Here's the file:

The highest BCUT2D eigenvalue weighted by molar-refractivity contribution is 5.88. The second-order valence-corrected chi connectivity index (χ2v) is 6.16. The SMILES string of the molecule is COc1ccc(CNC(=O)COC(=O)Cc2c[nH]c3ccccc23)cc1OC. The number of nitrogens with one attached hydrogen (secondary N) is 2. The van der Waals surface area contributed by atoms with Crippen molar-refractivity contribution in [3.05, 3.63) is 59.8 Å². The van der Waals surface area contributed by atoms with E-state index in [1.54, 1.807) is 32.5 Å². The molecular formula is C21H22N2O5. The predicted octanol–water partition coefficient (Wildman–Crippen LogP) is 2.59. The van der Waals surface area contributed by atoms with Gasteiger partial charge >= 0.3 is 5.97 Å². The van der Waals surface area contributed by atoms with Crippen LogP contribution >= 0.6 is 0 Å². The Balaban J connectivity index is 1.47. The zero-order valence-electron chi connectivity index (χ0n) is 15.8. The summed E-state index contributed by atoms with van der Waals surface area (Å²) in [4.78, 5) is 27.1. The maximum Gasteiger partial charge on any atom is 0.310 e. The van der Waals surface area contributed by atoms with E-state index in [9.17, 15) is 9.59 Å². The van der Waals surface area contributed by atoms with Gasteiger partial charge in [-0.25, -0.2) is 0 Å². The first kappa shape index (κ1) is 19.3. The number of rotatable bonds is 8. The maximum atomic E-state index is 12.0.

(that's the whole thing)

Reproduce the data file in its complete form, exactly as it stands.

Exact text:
The highest BCUT2D eigenvalue weighted by molar-refractivity contribution is 5.88. The second-order valence-corrected chi connectivity index (χ2v) is 6.16. The SMILES string of the molecule is COc1ccc(CNC(=O)COC(=O)Cc2c[nH]c3ccccc23)cc1OC. The number of nitrogens with one attached hydrogen (secondary N) is 2. The van der Waals surface area contributed by atoms with Crippen molar-refractivity contribution in [3.05, 3.63) is 59.8 Å². The van der Waals surface area contributed by atoms with E-state index in [1.54, 1.807) is 32.5 Å². The molecular formula is C21H22N2O5. The predicted octanol–water partition coefficient (Wildman–Crippen LogP) is 2.59. The van der Waals surface area contributed by atoms with Gasteiger partial charge >= 0.3 is 5.97 Å². The van der Waals surface area contributed by atoms with Crippen LogP contribution >= 0.6 is 0 Å². The Balaban J connectivity index is 1.47. The zero-order valence-electron chi connectivity index (χ0n) is 15.8. The summed E-state index contributed by atoms with van der Waals surface area (Å²) in [4.78, 5) is 27.1. The maximum Gasteiger partial charge on any atom is 0.310 e. The van der Waals surface area contributed by atoms with E-state index in [9.17, 15) is 9.59 Å². The van der Waals surface area contributed by atoms with Gasteiger partial charge in [-0.25, -0.2) is 0 Å². The first kappa shape index (κ1) is 19.3. The number of rotatable bonds is 8. The maximum atomic E-state index is 12.0.